Clinical Steps to Predictable Color Management in Aesthetic Restorative Dentistry

The shade matching of a restoration is the critical final step in aesthetic restorative dentistry once morphology and occlusion are addressed. This article describes a seven-step approach to successful shade matching: patient and tooth evaluation, image capture and shade analysis, communication, interpretation, fabrication, verification, and placement of restoration. A step-by-step protocol to shade matching is comprehensively outlined through a case study using a combination of technology-based instrumentation, conventional techniques, and reference photography.

The shade matching of a restoration is the critical final step in aesthetic restorative dentistry once morphology and occlusion are addressed. The variables in the dental treatment room and human error are recognized obstacles first divulged by Dr. Jack Preston at USC Dental School. Color is both a science and an art, and can often be difficult to measure.

Conventional shade methods and technology by itself have limitations, because technicians require more visual information to interpret shade information. Advances in technology have greatly elevated the likelihood of a clinically acceptable shade match through accurate shade analysis, if properly performed. After much research and clinical evaluation, this article addresses a culmination of knowledge that embodies how the author perceives predictable shade matching.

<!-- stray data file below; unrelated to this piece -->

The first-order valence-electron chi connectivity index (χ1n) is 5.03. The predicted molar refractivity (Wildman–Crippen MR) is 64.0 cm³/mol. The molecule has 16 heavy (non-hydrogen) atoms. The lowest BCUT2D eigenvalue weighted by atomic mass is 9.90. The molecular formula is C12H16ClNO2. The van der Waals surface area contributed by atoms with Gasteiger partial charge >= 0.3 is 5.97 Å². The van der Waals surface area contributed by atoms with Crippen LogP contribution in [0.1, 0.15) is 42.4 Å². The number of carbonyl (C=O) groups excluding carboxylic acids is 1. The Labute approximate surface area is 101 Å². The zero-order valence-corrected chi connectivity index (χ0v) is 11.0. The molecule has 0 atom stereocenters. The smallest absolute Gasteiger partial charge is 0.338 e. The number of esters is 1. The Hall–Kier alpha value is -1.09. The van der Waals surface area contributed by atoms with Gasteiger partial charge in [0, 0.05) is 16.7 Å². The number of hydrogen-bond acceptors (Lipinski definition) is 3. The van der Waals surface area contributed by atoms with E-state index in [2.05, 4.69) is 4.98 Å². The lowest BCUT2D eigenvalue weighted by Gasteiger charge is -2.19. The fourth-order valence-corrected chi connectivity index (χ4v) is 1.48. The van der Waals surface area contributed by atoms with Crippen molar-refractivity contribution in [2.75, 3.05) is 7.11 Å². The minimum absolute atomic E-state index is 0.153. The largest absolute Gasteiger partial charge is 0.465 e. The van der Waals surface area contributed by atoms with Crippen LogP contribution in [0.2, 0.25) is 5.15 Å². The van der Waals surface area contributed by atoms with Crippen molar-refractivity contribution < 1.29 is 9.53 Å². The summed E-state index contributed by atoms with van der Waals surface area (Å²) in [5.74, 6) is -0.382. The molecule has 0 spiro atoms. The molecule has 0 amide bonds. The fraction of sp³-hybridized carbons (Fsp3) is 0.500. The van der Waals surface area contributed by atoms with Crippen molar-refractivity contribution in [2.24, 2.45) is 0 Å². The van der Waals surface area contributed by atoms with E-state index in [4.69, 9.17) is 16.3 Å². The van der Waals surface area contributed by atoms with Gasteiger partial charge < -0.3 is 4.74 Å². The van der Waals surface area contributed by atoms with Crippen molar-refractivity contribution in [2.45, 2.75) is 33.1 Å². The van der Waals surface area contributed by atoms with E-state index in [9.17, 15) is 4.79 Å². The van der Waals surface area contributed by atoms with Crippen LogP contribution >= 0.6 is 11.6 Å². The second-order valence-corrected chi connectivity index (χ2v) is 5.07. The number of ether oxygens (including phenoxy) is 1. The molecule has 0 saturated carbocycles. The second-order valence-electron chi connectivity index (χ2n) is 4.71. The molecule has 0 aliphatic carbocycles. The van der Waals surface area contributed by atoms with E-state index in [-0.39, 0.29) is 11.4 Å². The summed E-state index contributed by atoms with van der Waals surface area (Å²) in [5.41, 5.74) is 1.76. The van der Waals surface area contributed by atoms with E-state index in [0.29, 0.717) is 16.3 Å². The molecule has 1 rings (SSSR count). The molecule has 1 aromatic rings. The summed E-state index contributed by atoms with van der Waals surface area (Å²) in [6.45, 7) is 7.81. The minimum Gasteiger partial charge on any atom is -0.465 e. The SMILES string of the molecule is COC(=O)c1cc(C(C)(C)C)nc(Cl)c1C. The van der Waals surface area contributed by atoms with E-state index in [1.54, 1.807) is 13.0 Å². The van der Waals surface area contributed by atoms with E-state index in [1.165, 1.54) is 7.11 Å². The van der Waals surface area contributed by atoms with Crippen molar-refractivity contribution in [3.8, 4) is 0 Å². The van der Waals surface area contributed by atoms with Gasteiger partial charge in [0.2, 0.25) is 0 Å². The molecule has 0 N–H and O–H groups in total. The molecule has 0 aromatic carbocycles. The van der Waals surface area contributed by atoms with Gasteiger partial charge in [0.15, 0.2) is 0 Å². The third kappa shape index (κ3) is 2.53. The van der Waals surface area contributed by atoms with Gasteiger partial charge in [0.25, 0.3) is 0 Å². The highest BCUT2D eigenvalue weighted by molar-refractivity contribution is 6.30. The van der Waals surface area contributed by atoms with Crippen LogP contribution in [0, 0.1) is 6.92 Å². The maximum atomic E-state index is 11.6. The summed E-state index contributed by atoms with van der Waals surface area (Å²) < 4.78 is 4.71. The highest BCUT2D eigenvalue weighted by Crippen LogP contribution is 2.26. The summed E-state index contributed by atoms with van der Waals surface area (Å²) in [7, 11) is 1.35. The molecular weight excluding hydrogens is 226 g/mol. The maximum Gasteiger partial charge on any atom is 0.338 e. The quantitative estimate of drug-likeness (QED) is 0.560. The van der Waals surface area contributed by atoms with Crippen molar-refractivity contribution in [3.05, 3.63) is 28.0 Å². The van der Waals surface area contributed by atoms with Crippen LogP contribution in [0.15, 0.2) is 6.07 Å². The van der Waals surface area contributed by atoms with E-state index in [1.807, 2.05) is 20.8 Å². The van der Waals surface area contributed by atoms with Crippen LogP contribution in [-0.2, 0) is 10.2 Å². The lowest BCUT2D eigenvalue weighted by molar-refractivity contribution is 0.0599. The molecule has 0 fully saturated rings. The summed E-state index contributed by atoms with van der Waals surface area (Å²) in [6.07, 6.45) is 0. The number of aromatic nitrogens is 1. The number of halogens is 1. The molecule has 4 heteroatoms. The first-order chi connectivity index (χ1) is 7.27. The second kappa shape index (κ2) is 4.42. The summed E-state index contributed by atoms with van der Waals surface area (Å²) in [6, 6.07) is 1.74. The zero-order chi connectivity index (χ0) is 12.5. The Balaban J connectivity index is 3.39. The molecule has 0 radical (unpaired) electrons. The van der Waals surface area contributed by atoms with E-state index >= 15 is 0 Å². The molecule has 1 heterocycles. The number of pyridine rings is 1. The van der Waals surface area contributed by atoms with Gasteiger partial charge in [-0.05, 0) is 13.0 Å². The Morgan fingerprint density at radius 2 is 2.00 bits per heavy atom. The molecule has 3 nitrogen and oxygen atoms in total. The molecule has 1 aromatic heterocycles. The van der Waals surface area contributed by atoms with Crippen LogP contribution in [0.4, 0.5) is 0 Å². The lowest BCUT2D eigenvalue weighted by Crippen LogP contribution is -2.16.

A step-by-step protocol to shade matching is comprehensively outlined through a case study using a combination of technology-based instrumentation, conventional techniques (ie, shade tabs), and reference photography: a wonderful way for predictable shade matching that, if performed properly, can limit costly remakes.

Predictable shade matching protocol

Step 1: evaluation

This phase of treatment may be the most clinically significant because proper shade matching is directly dependent on the tooth type (ie, whether the tooth is high or low in translucency) ( Fig. 1 ).

Fig. 1
The central incisor teeth represented in the photograph on the left are low in translucency and high in opacity. Note the lack of translucency throughout the tooth structure. Matching these teeth is best served with metal-ceramic restorations or computer aided design-computer aided manufacturing (CAD-CAM)–based ceramics. The central incisor teeth on the right are higher in translucency. Materials selection and restoration type for these teeth may comprise the following: all-ceramic refractory cast or platinum foil veneer or crown; leucite-reinforced pressable ceramics; or a porcelain butt margin CAD-CAM–based ceramic restoration, such as zirconia.

Preoperative evaluation affects material selection because the choices of materials that can be used for the definitive restoration (ie, metal-ceramic or high-strength computer aided design-computer aided manufacturing (CAD-CAM)–based ceramics, such as alumina or zirconia [ Fig. 2 ]) ultimately dictate the tooth preparation design ( Fig. 3 ). The stump shade of the tooth must be taken into consideration because it may influence the value, chroma, and hue of the final restoration if a translucent or semitranslucent material is used ( Fig. 4 ).

Fig. 2